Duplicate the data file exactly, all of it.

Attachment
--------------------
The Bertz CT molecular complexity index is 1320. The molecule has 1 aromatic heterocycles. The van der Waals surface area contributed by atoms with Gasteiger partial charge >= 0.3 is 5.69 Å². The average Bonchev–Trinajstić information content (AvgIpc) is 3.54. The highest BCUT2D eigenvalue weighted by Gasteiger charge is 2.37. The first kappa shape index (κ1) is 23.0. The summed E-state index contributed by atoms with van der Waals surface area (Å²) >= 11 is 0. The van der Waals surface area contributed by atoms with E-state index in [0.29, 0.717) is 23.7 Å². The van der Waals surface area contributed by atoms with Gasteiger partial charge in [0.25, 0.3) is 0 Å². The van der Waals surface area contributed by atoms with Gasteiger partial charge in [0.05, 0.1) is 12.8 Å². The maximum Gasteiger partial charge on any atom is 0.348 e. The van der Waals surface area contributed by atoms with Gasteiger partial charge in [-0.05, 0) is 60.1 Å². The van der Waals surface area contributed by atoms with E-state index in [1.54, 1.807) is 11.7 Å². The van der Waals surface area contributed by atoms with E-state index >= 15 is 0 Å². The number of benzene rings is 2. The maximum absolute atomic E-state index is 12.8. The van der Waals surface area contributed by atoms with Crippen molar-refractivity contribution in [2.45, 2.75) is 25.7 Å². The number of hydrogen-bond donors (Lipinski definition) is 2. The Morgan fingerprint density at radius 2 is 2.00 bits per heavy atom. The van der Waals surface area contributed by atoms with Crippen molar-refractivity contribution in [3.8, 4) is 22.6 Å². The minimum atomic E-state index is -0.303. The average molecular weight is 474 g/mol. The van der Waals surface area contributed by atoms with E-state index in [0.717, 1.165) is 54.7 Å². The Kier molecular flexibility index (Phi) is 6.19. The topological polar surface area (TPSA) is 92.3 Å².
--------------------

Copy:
The Bertz CT molecular complexity index is 1320. The molecule has 1 aromatic heterocycles. The van der Waals surface area contributed by atoms with Gasteiger partial charge >= 0.3 is 5.69 Å². The average Bonchev–Trinajstić information content (AvgIpc) is 3.54. The highest BCUT2D eigenvalue weighted by Gasteiger charge is 2.37. The first kappa shape index (κ1) is 23.0. The summed E-state index contributed by atoms with van der Waals surface area (Å²) >= 11 is 0. The van der Waals surface area contributed by atoms with E-state index in [0.29, 0.717) is 23.7 Å². The van der Waals surface area contributed by atoms with Gasteiger partial charge in [0.25, 0.3) is 0 Å². The van der Waals surface area contributed by atoms with Gasteiger partial charge in [0.05, 0.1) is 12.8 Å². The maximum Gasteiger partial charge on any atom is 0.348 e. The van der Waals surface area contributed by atoms with Gasteiger partial charge in [-0.05, 0) is 60.1 Å². The van der Waals surface area contributed by atoms with E-state index in [1.54, 1.807) is 11.7 Å². The van der Waals surface area contributed by atoms with E-state index >= 15 is 0 Å². The number of benzene rings is 2. The maximum absolute atomic E-state index is 12.8. The van der Waals surface area contributed by atoms with Crippen molar-refractivity contribution in [2.45, 2.75) is 25.7 Å². The number of hydrogen-bond donors (Lipinski definition) is 2. The Morgan fingerprint density at radius 2 is 2.00 bits per heavy atom. The van der Waals surface area contributed by atoms with Crippen molar-refractivity contribution in [3.8, 4) is 22.6 Å². The minimum atomic E-state index is -0.303. The average molecular weight is 474 g/mol. The van der Waals surface area contributed by atoms with E-state index in [0.717, 1.165) is 54.7 Å². The Kier molecular flexibility index (Phi) is 6.19. The topological polar surface area (TPSA) is 92.3 Å².